Does brief commentary exist?
December 3, 2012 10:15 PM   Subscribe

Popular sports commentary seems to be dominated by windbags and silly pundits. What are some recordings of tight, insightful commentary? No sport preference or even activity preference if you've a good recommendation from another field.
posted by michaelh to Sports, Hobbies, & Recreation (18 answers total) 1 user marked this as a favorite
 
I'm more of a baseball guy so my stuff will heavily lean that way.

For in-game commentary, I'm a big fan of Vin Scully (Here's him calling Don Larsen's final out in a perfect game and even if it is a movie, Vin's commentary makes For Love of the Game worth watching), Bob Uecker (Discussing staying in a hotel with a furry convention, with photo evidence), and Jon Miller (doing a Vin Scully impression in multiple languages). While Miller is great when he's calling a game, he's even better when he gets bored and starts screwing around. Tune into a mid-season Giants game with nothing on the line and you'll probably hear it.
posted by Ghostride The Whip at 10:33 PM on December 3, 2012


Slate's Hang Up and Listen podcast is intelligent and verbose! Generally on a wide range of American timely sports topics.
posted by sinical at 10:45 PM on December 3, 2012 [5 favorites]


And another Vin Scully story, noting the way he weaves his story into calling the game. Vin Scully races Jackie Robinson on ice skates.
posted by Ghostride The Whip at 10:49 PM on December 3, 2012 [1 favorite]


Seconding Hang Up and Listen.
posted by KingEdRa at 11:00 PM on December 3, 2012


I was going to link to Vin Scully and Jackie Robinson. I love that story; it was beautifully told. Vin is the best. He sounds like my childhood and I hope he turns out to be immortal.
posted by Countess Sandwich at 11:58 PM on December 3, 2012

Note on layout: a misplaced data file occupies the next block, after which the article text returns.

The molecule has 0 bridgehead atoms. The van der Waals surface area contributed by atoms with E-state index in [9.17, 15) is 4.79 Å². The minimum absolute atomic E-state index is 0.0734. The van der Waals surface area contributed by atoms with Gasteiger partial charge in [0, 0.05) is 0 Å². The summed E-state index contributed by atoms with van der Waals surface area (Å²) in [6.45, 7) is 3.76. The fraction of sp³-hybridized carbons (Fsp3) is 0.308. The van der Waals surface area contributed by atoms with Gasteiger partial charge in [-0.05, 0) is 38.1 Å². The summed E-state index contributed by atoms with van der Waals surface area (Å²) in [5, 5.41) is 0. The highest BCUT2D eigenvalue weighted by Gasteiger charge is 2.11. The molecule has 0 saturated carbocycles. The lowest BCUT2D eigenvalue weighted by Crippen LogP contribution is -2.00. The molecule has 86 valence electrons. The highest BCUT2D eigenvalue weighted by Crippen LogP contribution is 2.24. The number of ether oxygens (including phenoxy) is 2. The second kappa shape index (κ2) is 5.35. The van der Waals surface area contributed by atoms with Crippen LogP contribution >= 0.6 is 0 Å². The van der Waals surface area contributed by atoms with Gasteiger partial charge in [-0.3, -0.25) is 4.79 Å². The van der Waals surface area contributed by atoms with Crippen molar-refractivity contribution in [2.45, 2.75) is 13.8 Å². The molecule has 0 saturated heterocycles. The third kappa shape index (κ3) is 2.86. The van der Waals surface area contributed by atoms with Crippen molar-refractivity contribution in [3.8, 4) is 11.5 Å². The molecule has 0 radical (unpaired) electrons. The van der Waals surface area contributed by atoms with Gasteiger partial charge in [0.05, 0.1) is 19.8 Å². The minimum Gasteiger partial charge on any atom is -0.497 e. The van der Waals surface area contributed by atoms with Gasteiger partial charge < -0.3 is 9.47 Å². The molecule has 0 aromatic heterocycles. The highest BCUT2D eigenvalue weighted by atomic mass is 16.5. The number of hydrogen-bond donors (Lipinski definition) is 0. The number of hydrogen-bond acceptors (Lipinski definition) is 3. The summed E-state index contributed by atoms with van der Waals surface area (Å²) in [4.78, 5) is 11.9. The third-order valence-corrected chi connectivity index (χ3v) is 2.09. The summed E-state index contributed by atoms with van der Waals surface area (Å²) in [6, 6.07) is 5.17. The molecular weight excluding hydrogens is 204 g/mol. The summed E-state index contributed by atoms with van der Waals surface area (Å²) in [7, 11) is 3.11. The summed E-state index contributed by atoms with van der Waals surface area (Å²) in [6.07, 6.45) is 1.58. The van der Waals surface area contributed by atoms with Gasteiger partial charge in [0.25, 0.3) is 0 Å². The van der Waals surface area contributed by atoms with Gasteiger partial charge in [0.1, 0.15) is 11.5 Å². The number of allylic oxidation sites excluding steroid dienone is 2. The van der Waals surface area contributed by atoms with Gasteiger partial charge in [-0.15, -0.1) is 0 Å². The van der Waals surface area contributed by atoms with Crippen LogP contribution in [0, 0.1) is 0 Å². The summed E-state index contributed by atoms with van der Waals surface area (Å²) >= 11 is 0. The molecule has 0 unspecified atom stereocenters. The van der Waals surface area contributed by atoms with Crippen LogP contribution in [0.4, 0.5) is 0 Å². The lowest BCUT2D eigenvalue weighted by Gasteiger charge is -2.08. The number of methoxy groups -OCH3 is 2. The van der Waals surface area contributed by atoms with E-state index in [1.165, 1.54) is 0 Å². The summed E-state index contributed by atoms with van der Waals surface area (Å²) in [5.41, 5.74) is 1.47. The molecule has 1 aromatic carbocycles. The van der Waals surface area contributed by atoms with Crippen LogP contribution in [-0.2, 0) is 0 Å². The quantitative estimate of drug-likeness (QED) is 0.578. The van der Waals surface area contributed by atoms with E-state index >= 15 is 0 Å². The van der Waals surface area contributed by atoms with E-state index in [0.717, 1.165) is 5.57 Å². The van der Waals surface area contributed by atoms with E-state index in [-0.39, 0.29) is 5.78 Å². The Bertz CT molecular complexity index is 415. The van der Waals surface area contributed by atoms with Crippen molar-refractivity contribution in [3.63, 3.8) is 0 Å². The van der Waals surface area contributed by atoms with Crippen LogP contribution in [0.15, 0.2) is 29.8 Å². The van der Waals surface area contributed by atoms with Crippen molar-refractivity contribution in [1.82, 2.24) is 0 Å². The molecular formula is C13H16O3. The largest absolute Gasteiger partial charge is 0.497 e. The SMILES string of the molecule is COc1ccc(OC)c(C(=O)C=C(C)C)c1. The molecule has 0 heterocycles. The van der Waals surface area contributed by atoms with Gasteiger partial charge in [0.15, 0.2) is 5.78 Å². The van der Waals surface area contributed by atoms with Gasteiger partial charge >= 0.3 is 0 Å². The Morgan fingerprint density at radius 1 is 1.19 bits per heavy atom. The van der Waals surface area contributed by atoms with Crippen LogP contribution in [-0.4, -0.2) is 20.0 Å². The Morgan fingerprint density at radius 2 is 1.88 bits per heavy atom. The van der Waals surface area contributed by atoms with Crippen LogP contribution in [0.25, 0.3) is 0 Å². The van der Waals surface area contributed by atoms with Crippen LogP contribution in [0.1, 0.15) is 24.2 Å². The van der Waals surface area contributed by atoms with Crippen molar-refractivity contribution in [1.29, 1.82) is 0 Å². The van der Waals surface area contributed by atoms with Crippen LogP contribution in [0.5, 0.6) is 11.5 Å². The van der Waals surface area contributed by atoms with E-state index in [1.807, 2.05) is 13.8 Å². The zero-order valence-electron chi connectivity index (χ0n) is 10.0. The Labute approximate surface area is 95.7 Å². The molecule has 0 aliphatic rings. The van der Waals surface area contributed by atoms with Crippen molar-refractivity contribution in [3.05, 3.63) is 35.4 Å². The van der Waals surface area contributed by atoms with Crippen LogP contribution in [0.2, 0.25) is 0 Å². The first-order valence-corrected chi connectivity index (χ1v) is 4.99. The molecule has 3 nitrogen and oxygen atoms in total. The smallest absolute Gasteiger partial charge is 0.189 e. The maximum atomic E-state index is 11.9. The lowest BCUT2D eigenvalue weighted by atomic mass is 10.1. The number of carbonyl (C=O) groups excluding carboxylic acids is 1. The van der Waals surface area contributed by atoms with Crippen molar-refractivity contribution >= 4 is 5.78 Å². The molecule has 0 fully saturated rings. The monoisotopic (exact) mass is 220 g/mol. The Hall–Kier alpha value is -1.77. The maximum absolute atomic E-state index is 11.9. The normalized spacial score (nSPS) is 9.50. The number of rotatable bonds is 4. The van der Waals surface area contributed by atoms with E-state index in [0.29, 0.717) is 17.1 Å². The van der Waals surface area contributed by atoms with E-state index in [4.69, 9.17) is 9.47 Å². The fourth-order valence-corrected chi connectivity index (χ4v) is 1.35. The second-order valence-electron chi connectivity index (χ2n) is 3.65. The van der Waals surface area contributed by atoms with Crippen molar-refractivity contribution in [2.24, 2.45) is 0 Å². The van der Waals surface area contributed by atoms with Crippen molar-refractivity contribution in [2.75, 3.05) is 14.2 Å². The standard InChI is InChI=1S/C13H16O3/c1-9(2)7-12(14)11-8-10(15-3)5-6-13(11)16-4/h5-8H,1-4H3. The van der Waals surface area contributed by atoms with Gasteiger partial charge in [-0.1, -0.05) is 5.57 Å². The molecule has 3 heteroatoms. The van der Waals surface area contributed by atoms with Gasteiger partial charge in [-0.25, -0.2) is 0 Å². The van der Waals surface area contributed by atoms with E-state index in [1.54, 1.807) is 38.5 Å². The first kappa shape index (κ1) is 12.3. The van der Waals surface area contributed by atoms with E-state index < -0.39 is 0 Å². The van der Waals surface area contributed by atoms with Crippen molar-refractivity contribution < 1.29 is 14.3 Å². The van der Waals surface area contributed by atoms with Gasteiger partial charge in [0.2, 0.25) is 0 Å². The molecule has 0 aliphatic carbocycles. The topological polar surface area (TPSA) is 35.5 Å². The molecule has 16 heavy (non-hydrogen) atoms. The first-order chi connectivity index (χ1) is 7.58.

I really appreciate Joe Rogan's commentary for the UFC. You can tell he has a great in depth knowledge of the techniques (being as he practices 10th Planet Jujustu) and an amazing understanding of each fighter's strengths, weaknesses, history and training camps. Joe is very enthusiastic (he really likes MMA) but his commentary is excellent for newbies and experienced watchers alike.

I do have one problem with him in that when I am shouting at the TV he inevitably says the same thing I do literally one second later, so much so that my wife now forces me to drink beer when I watch MMA so I don't give her dejoe vue.
posted by longbaugh at 12:51 AM on December 4, 2012


I'd recommend TSN's Off the Record with Michael Landsberg
posted by mannequito at 1:36 AM on December 4, 2012


Can you be a tad more specific? For starters, are you asking about live, in-game commentary (either play-by-play or color) or general sports show/halftime/morning radio/podcast commentary? Also, are you interested in hearing commentary on the sports world, or on the games/teams/players themselves? For instance, would you prefer:

A) An insightful discussion on whether the NFL should have postponed the Chiefs game after Jovan Belcher's murder-suicide the day before, plus a debate on whether sports leagues should do more to prevent domestic violence, or

B) A detailed analysis of X, Y, and Z plays that the Chiefs ran in said game?

Also, are you opposed to either advanced stats or humor? And what is "brief"?
posted by acidic at 2:10 AM on December 4, 2012